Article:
Khoisan language words, as reported in 2005 by Britannica [8]
Sandawe Hadza Khoe Ju ǃXóõ
'person' ǀnomese ʼúnù khoe ʒú tâa
'man' ǀnomese ɬeme kʼákhoe ǃhõá tâa á̰a
'child' ǁnoό waʼa ǀūá dama ʘàa
'ear' kéké ɦatʃʼapitʃʼi ǂée ǀhúí ǂnùhã
'eye' ǀgweé ʼákhwa ǂxái ǀgàʼá ǃʼûĩ
'ostrich' saʼútà kénàngu ǀgáro dsùú qûje
'giraffe' tsʼámasu tsʼókwàna ǃnábe ǂoah ǁqhūũ
'buffalo' ǀeu nákʼóma ǀâo ǀàò ǀqhái
'to hear' khéʼé ǁnáʼe kúm tsʼàʼá tá̰a
'to drink' tsʼee kxʼâa tʃìi kxʼāhã

Families edit

Present distribution of speakers of Khoisan languages

The branches that were once considered part of so-called Khoisan are now considered independent families, since it has not been demonstrated that they are related according to the standard comparative method.

See Khoe languages for speculations on the linguistic history of the region.

Hadza edit

With about 800 speakers in Tanzania, Hadza is no longer seen as a Khoisan language and appears to be unrelated to any other language. Genetically, the Hadza people are unrelated to the Khoisan peoples of Southern Africa, and their closest relatives may be among the Pygmies of Central Africa.

Sandawe edit

There is some indication that Sandawe (about 40,000 speakers in Tanzania) may be related to the Khoe family, such as a congruent pronominal system and some good Swadesh-list matches, but not enough to establish regular sound correspondences. Sandawe is not related to Hadza, despite their proximity.

Khoe edit

The Khoe family is both the most numerous and diverse family of Khoisan languages, with seven living languages and over a quarter million speakers. Although little Kwadi data is available, proto-Khoe–Kwadi reconstructions have been made for pronouns and some basic vocabulary.

  • ?Khoe–Kwadi
    • Kwadi (extinct)
    • Khoe
      • Khoekhoe This branch appears to have been affected by the Kxʼa–Tuu sprachbund.
        • Nama (ethnonyms Khoekhoen, Nama, Damara) (a dialect cluster including ǂAakhoe and Haiǁom)
        • Eini (extinct)
        • South Khoekhoe
          • Korana (moribund)
          • Xiri (moribund; a dialect cluster)
      • Tshu–Khwe (or Kalahari) Many of these languages have undergone partial click loss.
        • East Tshu–Khwe (East Kalahari)
          • Shua (a dialect cluster including Deti, Tsʼixa, ǀXaise, and Ganádi)
          • Tsoa (a dialect cluster including Cire Cire and Kua)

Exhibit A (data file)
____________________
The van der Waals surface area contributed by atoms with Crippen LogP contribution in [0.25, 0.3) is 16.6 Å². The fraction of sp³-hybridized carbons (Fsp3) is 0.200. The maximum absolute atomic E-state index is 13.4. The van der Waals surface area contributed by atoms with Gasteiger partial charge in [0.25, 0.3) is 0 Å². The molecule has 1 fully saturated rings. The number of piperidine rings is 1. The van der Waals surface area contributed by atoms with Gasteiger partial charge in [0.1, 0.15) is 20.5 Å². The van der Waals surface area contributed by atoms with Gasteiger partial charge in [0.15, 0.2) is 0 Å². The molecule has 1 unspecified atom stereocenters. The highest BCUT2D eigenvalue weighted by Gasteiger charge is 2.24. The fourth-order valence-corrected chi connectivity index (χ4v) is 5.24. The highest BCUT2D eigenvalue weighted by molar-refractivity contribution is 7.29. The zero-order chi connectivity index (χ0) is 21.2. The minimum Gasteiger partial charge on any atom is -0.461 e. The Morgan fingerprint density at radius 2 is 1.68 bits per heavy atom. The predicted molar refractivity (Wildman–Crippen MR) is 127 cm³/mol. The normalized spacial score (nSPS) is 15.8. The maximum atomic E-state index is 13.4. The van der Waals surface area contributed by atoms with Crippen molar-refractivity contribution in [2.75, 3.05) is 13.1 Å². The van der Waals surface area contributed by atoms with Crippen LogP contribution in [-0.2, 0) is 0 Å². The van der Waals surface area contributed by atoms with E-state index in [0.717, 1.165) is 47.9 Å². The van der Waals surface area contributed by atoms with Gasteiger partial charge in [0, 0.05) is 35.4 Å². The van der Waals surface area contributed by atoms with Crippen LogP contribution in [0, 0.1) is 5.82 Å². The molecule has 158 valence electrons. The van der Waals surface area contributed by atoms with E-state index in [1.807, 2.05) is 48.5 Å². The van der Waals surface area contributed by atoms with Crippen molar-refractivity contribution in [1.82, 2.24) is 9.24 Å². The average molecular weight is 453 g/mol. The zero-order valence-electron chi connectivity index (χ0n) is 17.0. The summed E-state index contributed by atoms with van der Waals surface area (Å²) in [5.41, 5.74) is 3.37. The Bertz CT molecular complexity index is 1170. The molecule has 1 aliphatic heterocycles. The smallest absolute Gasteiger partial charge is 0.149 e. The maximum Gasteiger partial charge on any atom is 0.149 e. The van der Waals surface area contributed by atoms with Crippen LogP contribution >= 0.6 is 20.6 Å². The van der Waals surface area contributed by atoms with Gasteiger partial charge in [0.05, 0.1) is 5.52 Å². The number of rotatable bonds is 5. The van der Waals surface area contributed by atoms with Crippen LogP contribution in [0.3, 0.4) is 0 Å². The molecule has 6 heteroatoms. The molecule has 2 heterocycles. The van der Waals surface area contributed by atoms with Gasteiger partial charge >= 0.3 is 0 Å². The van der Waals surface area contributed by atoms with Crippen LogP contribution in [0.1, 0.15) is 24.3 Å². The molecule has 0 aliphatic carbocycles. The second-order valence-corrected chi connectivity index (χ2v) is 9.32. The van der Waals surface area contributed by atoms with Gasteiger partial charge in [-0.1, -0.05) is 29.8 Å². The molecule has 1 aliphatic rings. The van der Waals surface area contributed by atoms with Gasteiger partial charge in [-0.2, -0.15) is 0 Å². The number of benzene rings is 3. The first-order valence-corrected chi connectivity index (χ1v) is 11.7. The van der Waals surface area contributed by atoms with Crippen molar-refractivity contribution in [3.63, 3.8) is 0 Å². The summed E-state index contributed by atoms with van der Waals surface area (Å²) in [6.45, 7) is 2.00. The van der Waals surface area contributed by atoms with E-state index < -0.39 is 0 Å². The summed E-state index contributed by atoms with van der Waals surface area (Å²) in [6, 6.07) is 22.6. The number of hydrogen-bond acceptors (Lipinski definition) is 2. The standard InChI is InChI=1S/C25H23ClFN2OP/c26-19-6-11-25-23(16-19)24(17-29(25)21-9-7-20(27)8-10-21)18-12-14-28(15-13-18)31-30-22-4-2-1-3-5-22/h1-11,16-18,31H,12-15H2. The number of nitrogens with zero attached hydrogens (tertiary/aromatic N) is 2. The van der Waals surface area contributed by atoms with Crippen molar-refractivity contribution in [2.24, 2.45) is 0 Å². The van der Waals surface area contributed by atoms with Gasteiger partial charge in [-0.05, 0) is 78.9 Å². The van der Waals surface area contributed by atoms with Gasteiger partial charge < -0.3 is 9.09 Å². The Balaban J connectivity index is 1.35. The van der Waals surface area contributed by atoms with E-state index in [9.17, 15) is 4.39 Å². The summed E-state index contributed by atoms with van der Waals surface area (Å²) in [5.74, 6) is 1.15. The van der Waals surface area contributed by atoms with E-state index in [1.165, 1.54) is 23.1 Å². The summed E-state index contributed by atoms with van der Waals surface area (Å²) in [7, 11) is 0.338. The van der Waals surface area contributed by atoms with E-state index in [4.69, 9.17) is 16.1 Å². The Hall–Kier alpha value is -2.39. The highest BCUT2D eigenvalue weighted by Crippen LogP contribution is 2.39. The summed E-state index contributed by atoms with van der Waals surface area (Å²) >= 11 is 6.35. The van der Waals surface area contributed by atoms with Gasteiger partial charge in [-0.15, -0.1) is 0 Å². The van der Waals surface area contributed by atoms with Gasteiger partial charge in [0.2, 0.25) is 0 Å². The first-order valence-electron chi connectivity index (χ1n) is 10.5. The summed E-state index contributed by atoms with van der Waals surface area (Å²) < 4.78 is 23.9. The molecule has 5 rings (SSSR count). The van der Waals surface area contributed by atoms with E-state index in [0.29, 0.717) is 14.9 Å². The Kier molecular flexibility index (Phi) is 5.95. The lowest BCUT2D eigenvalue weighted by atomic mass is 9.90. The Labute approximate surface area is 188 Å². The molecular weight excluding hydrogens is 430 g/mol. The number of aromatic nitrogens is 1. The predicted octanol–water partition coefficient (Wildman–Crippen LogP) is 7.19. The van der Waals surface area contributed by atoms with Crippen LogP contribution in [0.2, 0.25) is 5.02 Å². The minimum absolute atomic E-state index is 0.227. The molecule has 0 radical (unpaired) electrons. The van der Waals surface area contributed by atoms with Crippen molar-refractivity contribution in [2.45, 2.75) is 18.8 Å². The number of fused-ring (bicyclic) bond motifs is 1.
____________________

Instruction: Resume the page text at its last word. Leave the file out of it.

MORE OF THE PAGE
• West Tshu–Khwe (West Kalahari)
          • Kxoe (a dialect cluster including ǁAni and Buga)
          • Naro (a dialect cluster, including ǂHaba)
          • Gǁana–Gǀwi (a dialect cluster including Gǁana and Gǀwi)

A Haiǁom language is listed in most Khoisan references. A century ago the Haiǁom people spoke a Ju dialect, probably close to ǃKung, but they now speak a divergent dialect of Nama. Thus their language is variously said to be extinct or to have 18,000 speakers, to be Ju or to be Khoe. (Their numbers have been included under Nama above.) They are known as the Saa by the Nama, and this is the source of the word San.

Tuu edit

The Tuu family consists of two language clusters, which are related to each other at about the distance of Khoekhoe and Tshukhwe within Khoe. They are typologically very similar to the Kxʼa languages (below), but have not been demonstrated to be related to them genealogically (the similarities may be an areal feature).

  • Tuu
    • Taa
      • ǃXoon (4200 speakers. A dialect cluster.)
      • Lower Nossob (Two dialects, ǀʼAuni and ǀHaasi. Extinct.)
    • ǃKwi
      • Nǁng (A dialect cluster. Moribund.)
      • ǀXam (A dialect cluster. Extinct.)
      • ǂUngkue (A dialect cluster. Extinct.)
      • ǁXegwi (Extinct.)

Kxʼa edit

The Kxʼa family is a relatively distant relationship formally demonstrated in 2010.[9]

  • Kxʼa
    • ǂʼAmkoe (200 speakers, Botswana. Moribund. A dialect cluster of Nǃaqriaxe, (Eastern) ǂHoan, and Sasi).
    • ǃKung (also ǃXun or Ju, formerly Northern Khoisan) is a dialect cluster. (~45,000 speakers.) Juǀʼhoan is the best-known dialect.

Classification by Starostin (2013) edit

Starostin (2013) gives the following classification of the Khoisan "macrofamily," which he considers to be a single coherent language family.[10] However, this classification is not widely accepted.

Other "click languages" edit

Not all languages using clicks as phonemes are considered Khoisan. Most others are neighboring Bantu languages in southern Africa: the Nguni languages (Xhosa, Zulu, Swazi, Phuthi, and Northern Ndebele); Sotho; Yeyi in Botswana; and Mbukushu, Kwangali, and Gciriku in the Caprivi Strip. Clicks are spreading to a few additional neighboring languages. Of these languages, Xhosa, Zulu, Ndebele and Yeyi have intricate systems of click consonants; the others, despite the click in the name Gciriku, more rudimentary ones. There is also the South Cushitic language Dahalo in Kenya, which has dental clicks in a few score words, and an extinct and presumably artificial Australian ritual language called Damin, which had only nasal clicks.